The Dementia Syndrome of Depression

The prevalence of depression in elderly people is lower overall than it is in younger groups of people. However, older people with depression will more often have more physical symptoms. These physical symptoms often cause problems in their ability to think, concentrate, and make decisions. When a doctor is diagnosing possible dementia in any elderly person, they should consider the effect of depression or other issues such as anxiety on the person's symptoms. Younger people who have symptoms that look like dementia, but who do not have a family history of dementia would should make a competent clinician investigate the cause of their thinking issues. Often, the first potential causes that may be responsible for these types of dementia-like symptoms would be major depressive disorder.

Symptoms of the Dementia Syndrome of Depression

Some people who have severe depression may appear as if they have dementia. However, clinicians can use specific rules to determine if depression may contribute to the person's cognitive problems. A few of these include:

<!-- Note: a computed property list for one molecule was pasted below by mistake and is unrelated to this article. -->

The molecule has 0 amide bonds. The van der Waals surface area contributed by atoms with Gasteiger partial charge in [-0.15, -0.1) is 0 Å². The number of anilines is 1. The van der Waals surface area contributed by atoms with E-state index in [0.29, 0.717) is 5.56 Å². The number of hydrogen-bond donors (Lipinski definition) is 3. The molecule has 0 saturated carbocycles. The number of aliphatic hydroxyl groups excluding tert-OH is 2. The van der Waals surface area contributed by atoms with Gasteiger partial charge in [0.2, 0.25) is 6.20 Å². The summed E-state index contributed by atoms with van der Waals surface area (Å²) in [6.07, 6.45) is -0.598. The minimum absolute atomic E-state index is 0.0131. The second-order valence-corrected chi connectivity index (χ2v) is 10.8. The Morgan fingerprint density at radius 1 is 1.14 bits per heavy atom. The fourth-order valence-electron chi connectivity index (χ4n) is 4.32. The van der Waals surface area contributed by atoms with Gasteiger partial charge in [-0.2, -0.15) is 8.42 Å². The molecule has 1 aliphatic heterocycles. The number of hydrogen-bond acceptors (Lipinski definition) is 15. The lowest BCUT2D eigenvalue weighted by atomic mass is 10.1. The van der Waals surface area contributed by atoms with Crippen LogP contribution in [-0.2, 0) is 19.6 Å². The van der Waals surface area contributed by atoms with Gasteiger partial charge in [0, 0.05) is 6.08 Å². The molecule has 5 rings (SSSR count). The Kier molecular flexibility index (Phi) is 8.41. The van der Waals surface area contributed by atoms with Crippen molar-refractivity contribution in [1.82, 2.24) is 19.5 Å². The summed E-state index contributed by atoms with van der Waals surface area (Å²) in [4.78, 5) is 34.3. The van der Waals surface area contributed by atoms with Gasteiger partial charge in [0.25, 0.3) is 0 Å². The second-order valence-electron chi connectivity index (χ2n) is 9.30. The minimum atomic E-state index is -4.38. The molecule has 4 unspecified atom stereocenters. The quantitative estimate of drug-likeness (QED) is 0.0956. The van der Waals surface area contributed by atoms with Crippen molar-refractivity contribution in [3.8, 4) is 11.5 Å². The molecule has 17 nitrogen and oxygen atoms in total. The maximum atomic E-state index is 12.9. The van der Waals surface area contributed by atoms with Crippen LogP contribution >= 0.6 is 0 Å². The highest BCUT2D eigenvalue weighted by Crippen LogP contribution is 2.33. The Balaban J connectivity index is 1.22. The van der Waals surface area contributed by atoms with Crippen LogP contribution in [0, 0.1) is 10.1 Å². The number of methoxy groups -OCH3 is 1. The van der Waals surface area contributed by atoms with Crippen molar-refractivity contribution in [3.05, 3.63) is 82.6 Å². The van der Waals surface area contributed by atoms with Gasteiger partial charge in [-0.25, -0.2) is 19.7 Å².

• The person appears to have dementia, but also has moderate to severe depressive symptoms.
  • The person displays many of the physical signs of significant depression. This particularly includes very slowed thinking processes, very slowed and drawn out speech, and slow physical movements.
  • A person with depression complains of having cognitive problems and can explain when they began, what they are, etc. Generally, someone with dementia will be more likely to try and cover up their thinking issues or will not be aware of them.
  • If there are issues with memory, the person's performance on tests of memory improve when they are given reminders, cues, or asked to recognize information from a list. In many forms of dementia, these memory aids are not helpful.
  • The examination of the person reveals that there is depression and that the start of their thinking problems has been relatively recent. The exam also reveals that problems happened relatively quickly, and there is no evidence that the person has had a stroke or other condition that can explain these symptoms.